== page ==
STATEMENT: Groups call for investigation of Health Department


Energy Industry Waste Coalition and Dakota Resource Council question behavior of Health Department, ask for rules to be suspended pending answers

September 16, 2016

BISMARCK – The North Dakota Energy Industry Waste Coalition (NDEIWC) and Dakota Resource Council (DRC) are calling for a formal inquiry into the Health Department’s knowledge and omission of known radioactive waste violations at a Health Council meeting in August where they advocated increasing the allowable radioactive waste levels. The groups sent Governor Jack Dalrymple the request for investigation via letter on Sept. 9, 2016.

“We are asking for the radioactive waste rules to be suspended during this investigation,” said Don Morrison, executive director of DRC. “Had the Health Council known about these recent violations by permit applicants, would they still have voted for the rule change asked for by the industry and lobbied for by the Health Department?”

On Aug. 9, the North Dakota State Health Council voted to ratify the increased level for radioactive waste that was originally pushed through with an improperly noticed public meeting in 2015. The Health Council called the “redo” meeting one day after a judge heard the state’s request to dismiss a lawsuit regarding the Health Council’s violation of open meetings law, a clear attempt to avoid deeper examination of the matter.

The NDEIWC and DRC believe the Health Department willingly misled the Health Council and the public by not providing information about multiple radioactive level violations discovered months earlier.

At the Aug. 9 meeting, the Health Department withheld the results of its own “sting operation” conducted in May and June. Indian Hills Disposal, which had applied for a permit under the increased level, was caught with a whopping 950 tons of illegal radioactive waste, measuring up to 80 picocuries/gram. The company had already withdrawn its application, saying it needed more “community education.”

Two other landfills, Secure Energy Services and Gibson Energy WISCO, were in the process of applying for expanded permits under the recently ratified new rules. But the Health Department also discovered illegal material on site at both locations during the same inspection and both applications are under review.

“Why wasn’t the public told of these violations when they were discovered months ago?” Morrison asked. “It is a slap in the face to know now that Health Department staff were aware of these violations at the same time they were advocating for increased radioactivity for an industry that already doesn’t follow the rules.”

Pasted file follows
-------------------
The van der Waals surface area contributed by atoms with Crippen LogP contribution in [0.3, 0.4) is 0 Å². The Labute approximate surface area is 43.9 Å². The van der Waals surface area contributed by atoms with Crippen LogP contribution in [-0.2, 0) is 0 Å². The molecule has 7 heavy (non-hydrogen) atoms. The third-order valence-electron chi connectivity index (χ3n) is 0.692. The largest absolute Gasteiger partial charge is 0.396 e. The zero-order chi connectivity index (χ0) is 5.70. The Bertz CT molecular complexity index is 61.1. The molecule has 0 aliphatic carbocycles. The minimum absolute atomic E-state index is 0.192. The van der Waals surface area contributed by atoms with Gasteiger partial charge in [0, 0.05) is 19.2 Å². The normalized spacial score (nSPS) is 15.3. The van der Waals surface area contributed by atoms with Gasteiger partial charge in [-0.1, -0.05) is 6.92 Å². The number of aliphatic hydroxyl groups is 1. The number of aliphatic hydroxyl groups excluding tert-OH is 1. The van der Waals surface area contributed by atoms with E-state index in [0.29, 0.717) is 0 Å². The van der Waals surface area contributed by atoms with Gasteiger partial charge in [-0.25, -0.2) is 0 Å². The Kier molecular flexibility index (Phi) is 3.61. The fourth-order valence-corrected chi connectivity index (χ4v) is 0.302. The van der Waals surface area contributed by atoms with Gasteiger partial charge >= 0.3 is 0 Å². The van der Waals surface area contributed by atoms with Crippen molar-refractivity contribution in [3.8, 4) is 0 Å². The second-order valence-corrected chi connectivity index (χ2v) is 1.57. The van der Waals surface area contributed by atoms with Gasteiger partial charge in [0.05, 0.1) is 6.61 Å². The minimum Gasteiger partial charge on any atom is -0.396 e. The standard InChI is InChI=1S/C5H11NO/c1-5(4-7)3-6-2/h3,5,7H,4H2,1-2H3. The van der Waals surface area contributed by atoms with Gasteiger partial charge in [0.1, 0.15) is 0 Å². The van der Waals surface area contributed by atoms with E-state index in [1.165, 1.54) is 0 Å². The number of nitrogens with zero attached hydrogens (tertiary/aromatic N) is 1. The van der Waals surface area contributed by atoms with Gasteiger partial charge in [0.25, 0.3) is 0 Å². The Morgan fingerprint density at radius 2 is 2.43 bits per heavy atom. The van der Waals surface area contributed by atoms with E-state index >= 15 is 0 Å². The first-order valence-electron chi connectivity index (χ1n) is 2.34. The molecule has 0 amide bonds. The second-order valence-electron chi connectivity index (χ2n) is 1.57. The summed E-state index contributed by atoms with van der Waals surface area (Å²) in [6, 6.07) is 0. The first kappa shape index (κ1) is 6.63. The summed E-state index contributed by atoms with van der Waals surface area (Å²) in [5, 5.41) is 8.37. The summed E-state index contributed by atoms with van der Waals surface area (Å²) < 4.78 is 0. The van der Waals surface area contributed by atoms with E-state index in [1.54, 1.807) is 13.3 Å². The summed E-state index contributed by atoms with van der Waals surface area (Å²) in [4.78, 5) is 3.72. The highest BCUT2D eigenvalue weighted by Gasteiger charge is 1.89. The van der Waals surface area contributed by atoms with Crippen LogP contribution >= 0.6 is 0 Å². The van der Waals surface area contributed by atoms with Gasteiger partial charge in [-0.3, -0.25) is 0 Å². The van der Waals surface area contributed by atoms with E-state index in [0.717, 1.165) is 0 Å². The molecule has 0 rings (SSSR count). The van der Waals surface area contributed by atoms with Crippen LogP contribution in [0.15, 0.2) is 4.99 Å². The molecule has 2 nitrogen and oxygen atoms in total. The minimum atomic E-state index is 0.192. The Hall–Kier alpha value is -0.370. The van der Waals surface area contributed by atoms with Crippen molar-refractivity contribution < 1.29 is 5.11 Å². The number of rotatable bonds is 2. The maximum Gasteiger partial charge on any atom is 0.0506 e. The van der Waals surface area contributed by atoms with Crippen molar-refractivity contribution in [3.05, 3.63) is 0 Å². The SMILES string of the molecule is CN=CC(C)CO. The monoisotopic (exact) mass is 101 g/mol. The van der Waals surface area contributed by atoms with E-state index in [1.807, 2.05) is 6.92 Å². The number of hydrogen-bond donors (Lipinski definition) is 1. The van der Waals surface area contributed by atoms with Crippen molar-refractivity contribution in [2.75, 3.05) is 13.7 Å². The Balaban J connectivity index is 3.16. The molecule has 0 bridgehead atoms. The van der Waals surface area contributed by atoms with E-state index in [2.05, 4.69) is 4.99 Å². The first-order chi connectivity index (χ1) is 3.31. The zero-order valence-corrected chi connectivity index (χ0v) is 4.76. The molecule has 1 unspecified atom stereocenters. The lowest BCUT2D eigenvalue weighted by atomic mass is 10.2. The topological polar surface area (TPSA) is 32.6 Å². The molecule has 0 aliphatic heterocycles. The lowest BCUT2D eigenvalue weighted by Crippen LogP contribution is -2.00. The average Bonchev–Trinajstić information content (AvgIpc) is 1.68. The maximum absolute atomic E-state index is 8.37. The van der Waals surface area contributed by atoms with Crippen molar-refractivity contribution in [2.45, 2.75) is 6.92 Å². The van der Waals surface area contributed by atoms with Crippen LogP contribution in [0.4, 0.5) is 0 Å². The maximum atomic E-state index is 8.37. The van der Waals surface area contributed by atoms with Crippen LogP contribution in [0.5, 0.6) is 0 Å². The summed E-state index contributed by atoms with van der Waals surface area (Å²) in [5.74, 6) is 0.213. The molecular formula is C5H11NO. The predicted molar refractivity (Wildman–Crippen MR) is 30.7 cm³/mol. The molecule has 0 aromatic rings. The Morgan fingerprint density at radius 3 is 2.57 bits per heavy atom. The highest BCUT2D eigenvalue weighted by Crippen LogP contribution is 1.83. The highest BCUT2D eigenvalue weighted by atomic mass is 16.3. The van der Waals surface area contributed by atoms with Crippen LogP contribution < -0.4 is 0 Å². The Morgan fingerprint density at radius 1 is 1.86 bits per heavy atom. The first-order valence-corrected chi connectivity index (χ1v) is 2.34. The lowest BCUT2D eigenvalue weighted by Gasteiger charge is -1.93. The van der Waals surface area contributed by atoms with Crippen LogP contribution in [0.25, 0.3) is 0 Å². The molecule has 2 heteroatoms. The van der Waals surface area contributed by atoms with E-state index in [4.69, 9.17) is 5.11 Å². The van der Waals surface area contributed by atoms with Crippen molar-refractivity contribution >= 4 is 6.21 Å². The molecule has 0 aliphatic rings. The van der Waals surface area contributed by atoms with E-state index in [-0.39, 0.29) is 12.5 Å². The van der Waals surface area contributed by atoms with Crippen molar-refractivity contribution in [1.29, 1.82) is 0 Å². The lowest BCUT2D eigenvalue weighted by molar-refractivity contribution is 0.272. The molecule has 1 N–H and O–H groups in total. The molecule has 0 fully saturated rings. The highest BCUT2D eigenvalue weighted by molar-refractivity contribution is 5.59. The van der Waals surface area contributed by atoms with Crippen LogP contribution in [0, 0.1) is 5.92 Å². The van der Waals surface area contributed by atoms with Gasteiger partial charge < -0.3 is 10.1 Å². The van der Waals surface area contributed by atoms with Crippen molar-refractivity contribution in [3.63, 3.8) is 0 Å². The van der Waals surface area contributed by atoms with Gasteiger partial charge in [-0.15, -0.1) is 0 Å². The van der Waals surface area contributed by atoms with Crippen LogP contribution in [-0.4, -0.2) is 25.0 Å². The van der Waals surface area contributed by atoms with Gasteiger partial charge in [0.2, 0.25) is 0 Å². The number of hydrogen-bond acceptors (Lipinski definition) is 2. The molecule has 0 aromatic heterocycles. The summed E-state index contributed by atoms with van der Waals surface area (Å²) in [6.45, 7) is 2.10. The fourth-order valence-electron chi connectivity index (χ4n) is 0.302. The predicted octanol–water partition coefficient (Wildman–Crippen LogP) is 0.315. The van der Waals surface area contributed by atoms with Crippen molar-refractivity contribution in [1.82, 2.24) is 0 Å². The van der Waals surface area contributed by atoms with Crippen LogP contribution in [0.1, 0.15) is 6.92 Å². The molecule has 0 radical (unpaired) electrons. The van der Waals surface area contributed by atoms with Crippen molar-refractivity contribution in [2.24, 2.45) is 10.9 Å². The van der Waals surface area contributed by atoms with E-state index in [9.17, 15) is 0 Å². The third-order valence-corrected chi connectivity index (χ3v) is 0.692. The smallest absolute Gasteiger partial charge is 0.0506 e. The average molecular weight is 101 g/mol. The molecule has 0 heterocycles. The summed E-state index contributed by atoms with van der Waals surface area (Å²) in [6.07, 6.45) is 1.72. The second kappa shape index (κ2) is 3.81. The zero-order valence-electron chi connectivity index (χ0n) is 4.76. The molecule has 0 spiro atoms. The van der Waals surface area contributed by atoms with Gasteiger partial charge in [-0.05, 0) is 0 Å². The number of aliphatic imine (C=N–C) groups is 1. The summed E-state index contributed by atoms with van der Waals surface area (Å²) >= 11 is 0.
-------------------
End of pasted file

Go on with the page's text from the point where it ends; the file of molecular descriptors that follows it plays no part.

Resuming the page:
In what seemed like too little effort too late, a motion to study the long-term effects of radioactive waste was adopted after the Council voted to ratify the increased radioactivity levels. There was no funding, scope, or timeline identified for the study, and any funding will need to come through Legislative action.

At the Health Council meeting, respected scientists questioned the quality and methodology of the Department’s study data used to justify increased levels. In addition, more than 60 people came Aug. 9 to urge the State Health Council to vote “no” on the increased limits, voicing concerns about the impact to public health as well as property values. However, Health Department staff testified in favor of the increased radioactivity levels, saying more radioactivity was safe. Director Scott Radig attempted to dismiss concerns by stating that inspections are a “high priority.”

“If inspections are such a high priority, why haven’t our current state officials had the proper equipment, staffing, and studies in place before accepting higher levels of radioactive waste?” said Morrison. “Why are operators like IHD – with multiple offenses in consecutive months – still allowed to do business?”

Chief of Environmental Health, Dave Glatt said at the Aug. 9 meeting, “If you show the industry their problems, they’ll go after them.” But, with IHD incurring multiple violations, this isn’t true. To boot, the Health Department declined to fine IHD, according to Glatt, based on direction from the “higher-ups and it was decided not to if [IHD] takes care of the problem and it doesn’t occur again.”

The lack of intentional monitoring for every load, the Health Department’s enthusiastic defense of offenders, and the lack of care and respect industry has demonstrated for current rules and regulations shows us what the future holds if current lax attitudes of state officials continues. What we need is to ensure private companies who want to do business in North Dakota prove their trustworthiness, not be granted the freedom to poison our land and people.

The people of North Dakota deserve better from their state government.



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